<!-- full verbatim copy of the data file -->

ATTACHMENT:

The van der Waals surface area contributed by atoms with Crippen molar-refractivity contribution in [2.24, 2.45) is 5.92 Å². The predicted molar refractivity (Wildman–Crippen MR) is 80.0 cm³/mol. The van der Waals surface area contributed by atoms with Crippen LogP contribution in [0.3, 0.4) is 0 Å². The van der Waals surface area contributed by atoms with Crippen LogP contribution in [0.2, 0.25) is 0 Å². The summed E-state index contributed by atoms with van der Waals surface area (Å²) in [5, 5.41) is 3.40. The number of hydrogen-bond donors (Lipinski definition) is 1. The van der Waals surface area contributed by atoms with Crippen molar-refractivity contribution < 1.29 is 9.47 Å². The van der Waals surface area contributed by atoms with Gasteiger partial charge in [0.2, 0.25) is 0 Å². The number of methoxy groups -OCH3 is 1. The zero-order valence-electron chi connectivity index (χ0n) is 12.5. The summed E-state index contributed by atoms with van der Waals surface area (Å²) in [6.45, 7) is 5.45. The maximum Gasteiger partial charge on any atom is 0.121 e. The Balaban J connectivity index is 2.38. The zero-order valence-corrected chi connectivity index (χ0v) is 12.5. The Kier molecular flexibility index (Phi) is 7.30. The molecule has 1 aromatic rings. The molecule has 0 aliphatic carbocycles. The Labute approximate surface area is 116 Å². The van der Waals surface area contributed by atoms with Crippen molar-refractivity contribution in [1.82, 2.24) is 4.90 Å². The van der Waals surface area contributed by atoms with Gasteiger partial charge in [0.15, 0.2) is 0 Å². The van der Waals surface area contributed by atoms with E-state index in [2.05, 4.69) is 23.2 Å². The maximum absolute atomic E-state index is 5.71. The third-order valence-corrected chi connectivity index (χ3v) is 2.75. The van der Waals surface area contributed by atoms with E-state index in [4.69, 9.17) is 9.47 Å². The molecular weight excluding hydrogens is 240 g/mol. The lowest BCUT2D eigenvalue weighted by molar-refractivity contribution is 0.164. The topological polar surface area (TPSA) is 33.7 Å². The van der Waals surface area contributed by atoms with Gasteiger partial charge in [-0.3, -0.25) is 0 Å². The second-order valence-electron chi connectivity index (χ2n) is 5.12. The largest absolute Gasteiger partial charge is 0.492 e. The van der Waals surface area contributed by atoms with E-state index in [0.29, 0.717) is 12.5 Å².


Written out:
The van der Waals surface area contributed by atoms with Crippen molar-refractivity contribution in [2.24, 2.45) is 5.92 Å². The predicted molar refractivity (Wildman–Crippen MR) is 80.0 cm³/mol. The van der Waals surface area contributed by atoms with Crippen LogP contribution in [0.3, 0.4) is 0 Å². The van der Waals surface area contributed by atoms with Crippen LogP contribution in [0.2, 0.25) is 0 Å². The summed E-state index contributed by atoms with van der Waals surface area (Å²) in [5, 5.41) is 3.40. The number of hydrogen-bond donors (Lipinski definition) is 1. The van der Waals surface area contributed by atoms with Crippen molar-refractivity contribution < 1.29 is 9.47 Å². The van der Waals surface area contributed by atoms with Gasteiger partial charge in [0.2, 0.25) is 0 Å². The number of methoxy groups -OCH3 is 1. The zero-order valence-electron chi connectivity index (χ0n) is 12.5. The summed E-state index contributed by atoms with van der Waals surface area (Å²) in [6.45, 7) is 5.45. The maximum Gasteiger partial charge on any atom is 0.121 e. The Balaban J connectivity index is 2.38. The zero-order valence-corrected chi connectivity index (χ0v) is 12.5. The Kier molecular flexibility index (Phi) is 7.30. The molecule has 1 aromatic rings. The molecule has 0 aliphatic carbocycles. The Labute approximate surface area is 116 Å². The van der Waals surface area contributed by atoms with Crippen molar-refractivity contribution in [1.82, 2.24) is 4.90 Å². The van der Waals surface area contributed by atoms with Gasteiger partial charge in [0.15, 0.2) is 0 Å². The van der Waals surface area contributed by atoms with E-state index in [2.05, 4.69) is 23.2 Å². The maximum absolute atomic E-state index is 5.71. The third-order valence-corrected chi connectivity index (χ3v) is 2.75. The van der Waals surface area contributed by atoms with E-state index in [4.69, 9.17) is 9.47 Å². The molecular weight excluding hydrogens is 240 g/mol. The lowest BCUT2D eigenvalue weighted by molar-refractivity contribution is 0.164. The topological polar surface area (TPSA) is 33.7 Å². The van der Waals surface area contributed by atoms with Gasteiger partial charge in [-0.3, -0.25) is 0 Å². The second-order valence-electron chi connectivity index (χ2n) is 5.12. The largest absolute Gasteiger partial charge is 0.492 e. The van der Waals surface area contributed by atoms with E-state index in [0.29, 0.717) is 12.5 Å².